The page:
The risk of heart disease is greatly reduced.
It contributes to the proper functioning of the digestive system, thus avoiding a large amount of damage suffered by the intestinal mucosa.

There is intestinal microbiota composition and metabolic activity behind the close relationship between diet and intestinal health and well-being.

You may have already experienced gastrointestinal symptoms related to your diet, which can be worse by eating a certain food or food group. Don’t think that only happens to you! More and more people suffer from a priori benign digestive disorders, which nevertheless affect their quality of life. Therefore, it is not surprising that more and more culinary books and blogs are proposing “diets” to improve intestinal health around the world.

The Paleo (Paleolithic) stands out among all these “diets” so fashionable; the Paleo (Paleolithic) stands out, essentially eliminating cereals, dairy products, and legumes. Despite its good acceptance, neither its health benefits nor its long-term side effects deadline has been documented.

In a recent study, Angela Genoni and her colleagues at Edith Cowan University (Australia) have shown that following a long-term paleo diet (for more than a year) causes detrimental changes in the composition of the gut microbiota and an increase in levels of trimethylamine N-oxide (TMAO), an organic compound linked to the development of cardiovascular diseases.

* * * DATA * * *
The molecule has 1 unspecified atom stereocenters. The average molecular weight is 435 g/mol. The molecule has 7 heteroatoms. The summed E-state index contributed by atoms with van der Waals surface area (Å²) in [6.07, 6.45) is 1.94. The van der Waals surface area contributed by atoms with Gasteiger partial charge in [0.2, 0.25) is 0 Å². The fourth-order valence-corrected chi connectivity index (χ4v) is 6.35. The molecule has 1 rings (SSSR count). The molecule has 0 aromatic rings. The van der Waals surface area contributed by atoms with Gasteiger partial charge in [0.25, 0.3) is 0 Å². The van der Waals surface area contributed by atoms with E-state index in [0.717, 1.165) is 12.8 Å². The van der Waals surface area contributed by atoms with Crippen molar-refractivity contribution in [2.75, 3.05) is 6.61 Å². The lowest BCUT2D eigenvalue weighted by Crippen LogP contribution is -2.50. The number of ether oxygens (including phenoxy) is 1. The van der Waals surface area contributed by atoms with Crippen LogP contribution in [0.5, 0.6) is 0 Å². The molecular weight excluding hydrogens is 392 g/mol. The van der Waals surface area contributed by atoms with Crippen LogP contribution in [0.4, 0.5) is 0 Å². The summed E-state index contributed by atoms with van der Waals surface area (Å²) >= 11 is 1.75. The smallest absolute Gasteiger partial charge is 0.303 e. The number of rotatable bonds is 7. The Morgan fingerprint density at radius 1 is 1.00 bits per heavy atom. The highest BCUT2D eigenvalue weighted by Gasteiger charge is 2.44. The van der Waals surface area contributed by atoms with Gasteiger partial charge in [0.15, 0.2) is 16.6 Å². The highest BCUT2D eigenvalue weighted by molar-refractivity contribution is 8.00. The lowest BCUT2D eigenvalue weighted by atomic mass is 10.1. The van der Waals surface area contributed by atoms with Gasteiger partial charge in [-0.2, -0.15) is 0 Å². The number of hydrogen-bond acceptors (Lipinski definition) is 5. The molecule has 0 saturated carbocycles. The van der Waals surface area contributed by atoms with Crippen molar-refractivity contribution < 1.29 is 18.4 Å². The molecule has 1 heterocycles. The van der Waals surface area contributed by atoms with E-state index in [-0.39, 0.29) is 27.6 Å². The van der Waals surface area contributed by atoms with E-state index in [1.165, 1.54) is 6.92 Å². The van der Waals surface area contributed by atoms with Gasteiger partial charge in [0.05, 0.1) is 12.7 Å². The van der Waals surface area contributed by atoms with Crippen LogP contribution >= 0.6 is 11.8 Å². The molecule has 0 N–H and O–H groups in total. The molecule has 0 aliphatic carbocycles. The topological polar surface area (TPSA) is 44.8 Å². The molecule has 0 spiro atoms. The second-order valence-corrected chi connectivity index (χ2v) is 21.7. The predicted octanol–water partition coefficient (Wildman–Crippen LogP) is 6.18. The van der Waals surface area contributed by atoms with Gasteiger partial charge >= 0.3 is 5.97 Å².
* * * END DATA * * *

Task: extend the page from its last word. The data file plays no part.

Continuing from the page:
Compared to subjects on a typically Australian balanced diet, people who followed a paleo diet harmed the gut microbiota, characterized by:

An increased presence of intestinal microbes (such as Hungatella) that produce higher levels of TMAO - a compound responsible for the narrowing or blockage of the arteries and
Lower levels of beneficial gut bacteria, such as Bifidobacterium and Roseburia ferment dietary fibers.

These alterations in the intestinal microbiota are accompanied by high levels of TMAO in the blood, especially in individuals subjected to a strict paleo diet.

This study shows that excluding certain foods can prevent the proper functioning of the intestinal microbiota, with consequences beyond the intestine.

But these are not the only adverse effects on the health of the participants. The elevated levels of TMAO in the blood and intestinal microbes involved in its production in the paleo diet group were related to the low intake of resistant starch and whole grains. Both foods are the favorite fuel for the gut microbiota and therefore contribute to optimal gut health.

This study shows that excluding certain foods or food groups can prevent the proper functioning of the intestinal microbiota, with consequences beyond the intestine. For example, a lack of cereals in a person’s diet can affect their heart health.

A varied and balanced diet could improve intestinal and metabolic health through the gut microbiota.

Suppose you ever decide to change your diet. In that case, we recommend that you avoid any radical changes and consult a health professional, such as a dietitian, who can advise you on your food choices to improve your intestinal health and general well-being.